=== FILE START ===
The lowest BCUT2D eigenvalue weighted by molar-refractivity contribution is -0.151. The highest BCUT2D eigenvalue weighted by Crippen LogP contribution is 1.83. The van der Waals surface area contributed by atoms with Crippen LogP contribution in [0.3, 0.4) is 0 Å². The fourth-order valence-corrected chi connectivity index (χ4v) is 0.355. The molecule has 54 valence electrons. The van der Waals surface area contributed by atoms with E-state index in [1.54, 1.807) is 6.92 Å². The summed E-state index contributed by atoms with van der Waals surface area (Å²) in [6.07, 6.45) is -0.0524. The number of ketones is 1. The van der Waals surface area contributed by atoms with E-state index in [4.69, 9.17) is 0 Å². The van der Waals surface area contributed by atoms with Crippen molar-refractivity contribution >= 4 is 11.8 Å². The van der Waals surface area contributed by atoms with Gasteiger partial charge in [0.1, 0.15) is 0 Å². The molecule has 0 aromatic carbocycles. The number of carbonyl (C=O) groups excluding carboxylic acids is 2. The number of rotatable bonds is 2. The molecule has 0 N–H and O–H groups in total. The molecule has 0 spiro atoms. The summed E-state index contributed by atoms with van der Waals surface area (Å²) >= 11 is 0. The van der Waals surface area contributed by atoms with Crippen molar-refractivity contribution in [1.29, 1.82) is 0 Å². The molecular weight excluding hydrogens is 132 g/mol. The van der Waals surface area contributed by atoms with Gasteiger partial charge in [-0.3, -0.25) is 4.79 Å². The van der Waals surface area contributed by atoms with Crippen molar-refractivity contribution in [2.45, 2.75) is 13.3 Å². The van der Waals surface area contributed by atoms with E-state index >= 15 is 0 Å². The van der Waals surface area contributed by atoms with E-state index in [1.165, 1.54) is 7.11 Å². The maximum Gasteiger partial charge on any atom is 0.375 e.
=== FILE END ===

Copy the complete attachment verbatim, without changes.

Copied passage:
The lowest BCUT2D eigenvalue weighted by molar-refractivity contribution is -0.151. The highest BCUT2D eigenvalue weighted by Crippen LogP contribution is 1.83. The van der Waals surface area contributed by atoms with Crippen LogP contribution in [0.3, 0.4) is 0 Å². The fourth-order valence-corrected chi connectivity index (χ4v) is 0.355. The molecule has 54 valence electrons. The van der Waals surface area contributed by atoms with E-state index in [1.54, 1.807) is 6.92 Å². The summed E-state index contributed by atoms with van der Waals surface area (Å²) in [6.07, 6.45) is -0.0524. The number of ketones is 1. The van der Waals surface area contributed by atoms with E-state index in [4.69, 9.17) is 0 Å². The van der Waals surface area contributed by atoms with Crippen molar-refractivity contribution >= 4 is 11.8 Å². The van der Waals surface area contributed by atoms with Gasteiger partial charge in [0.1, 0.15) is 0 Å². The molecule has 0 aromatic carbocycles. The number of carbonyl (C=O) groups excluding carboxylic acids is 2. The number of rotatable bonds is 2. The molecule has 0 N–H and O–H groups in total. The molecule has 0 spiro atoms. The summed E-state index contributed by atoms with van der Waals surface area (Å²) >= 11 is 0. The van der Waals surface area contributed by atoms with Crippen molar-refractivity contribution in [1.29, 1.82) is 0 Å². The molecular weight excluding hydrogens is 132 g/mol. The van der Waals surface area contributed by atoms with Gasteiger partial charge in [-0.3, -0.25) is 4.79 Å². The van der Waals surface area contributed by atoms with Crippen molar-refractivity contribution in [2.45, 2.75) is 13.3 Å². The van der Waals surface area contributed by atoms with E-state index >= 15 is 0 Å². The van der Waals surface area contributed by atoms with E-state index in [1.165, 1.54) is 7.11 Å². The maximum Gasteiger partial charge on any atom is 0.375 e.